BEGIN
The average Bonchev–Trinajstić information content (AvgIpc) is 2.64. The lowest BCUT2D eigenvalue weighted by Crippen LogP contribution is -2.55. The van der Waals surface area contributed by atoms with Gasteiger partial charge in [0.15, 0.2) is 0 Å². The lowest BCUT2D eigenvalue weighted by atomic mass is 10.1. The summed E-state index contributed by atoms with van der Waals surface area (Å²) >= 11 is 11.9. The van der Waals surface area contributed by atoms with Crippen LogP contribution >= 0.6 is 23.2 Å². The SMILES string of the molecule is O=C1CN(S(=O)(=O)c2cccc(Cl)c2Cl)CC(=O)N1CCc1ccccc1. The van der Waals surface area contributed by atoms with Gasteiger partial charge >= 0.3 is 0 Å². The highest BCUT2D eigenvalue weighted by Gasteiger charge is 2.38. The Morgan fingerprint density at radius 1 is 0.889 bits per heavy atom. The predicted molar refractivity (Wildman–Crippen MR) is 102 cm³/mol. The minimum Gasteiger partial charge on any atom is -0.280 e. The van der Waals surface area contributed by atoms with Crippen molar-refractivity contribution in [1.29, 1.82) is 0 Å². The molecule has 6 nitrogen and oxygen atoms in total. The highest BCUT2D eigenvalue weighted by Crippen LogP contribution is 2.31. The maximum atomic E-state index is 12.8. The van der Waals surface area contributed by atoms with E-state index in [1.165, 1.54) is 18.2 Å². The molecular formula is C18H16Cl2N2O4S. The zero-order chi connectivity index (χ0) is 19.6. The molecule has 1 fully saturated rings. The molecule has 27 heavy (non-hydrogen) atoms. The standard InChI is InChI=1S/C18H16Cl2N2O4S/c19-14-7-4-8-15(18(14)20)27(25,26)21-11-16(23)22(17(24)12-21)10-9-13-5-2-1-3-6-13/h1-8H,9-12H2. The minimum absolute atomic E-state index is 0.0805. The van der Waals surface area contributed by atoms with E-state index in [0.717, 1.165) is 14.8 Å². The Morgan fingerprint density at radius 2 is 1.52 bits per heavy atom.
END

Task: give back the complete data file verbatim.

The average Bonchev–Trinajstić information content (AvgIpc) is 2.64. The lowest BCUT2D eigenvalue weighted by Crippen LogP contribution is -2.55. The van der Waals surface area contributed by atoms with Gasteiger partial charge in [0.15, 0.2) is 0 Å². The lowest BCUT2D eigenvalue weighted by atomic mass is 10.1. The summed E-state index contributed by atoms with van der Waals surface area (Å²) >= 11 is 11.9. The van der Waals surface area contributed by atoms with Crippen LogP contribution >= 0.6 is 23.2 Å². The SMILES string of the molecule is O=C1CN(S(=O)(=O)c2cccc(Cl)c2Cl)CC(=O)N1CCc1ccccc1. The van der Waals surface area contributed by atoms with Gasteiger partial charge >= 0.3 is 0 Å². The highest BCUT2D eigenvalue weighted by Gasteiger charge is 2.38. The Morgan fingerprint density at radius 1 is 0.889 bits per heavy atom. The predicted molar refractivity (Wildman–Crippen MR) is 102 cm³/mol. The minimum Gasteiger partial charge on any atom is -0.280 e. The van der Waals surface area contributed by atoms with Crippen molar-refractivity contribution in [1.29, 1.82) is 0 Å². The molecule has 6 nitrogen and oxygen atoms in total. The highest BCUT2D eigenvalue weighted by Crippen LogP contribution is 2.31. The maximum atomic E-state index is 12.8. The van der Waals surface area contributed by atoms with E-state index in [1.165, 1.54) is 18.2 Å². The molecular formula is C18H16Cl2N2O4S. The zero-order chi connectivity index (χ0) is 19.6. The molecule has 1 fully saturated rings. The molecule has 27 heavy (non-hydrogen) atoms. The standard InChI is InChI=1S/C18H16Cl2N2O4S/c19-14-7-4-8-15(18(14)20)27(25,26)21-11-16(23)22(17(24)12-21)10-9-13-5-2-1-3-6-13/h1-8H,9-12H2. The minimum absolute atomic E-state index is 0.0805. The van der Waals surface area contributed by atoms with E-state index in [0.717, 1.165) is 14.8 Å². The Morgan fingerprint density at radius 2 is 1.52 bits per heavy atom.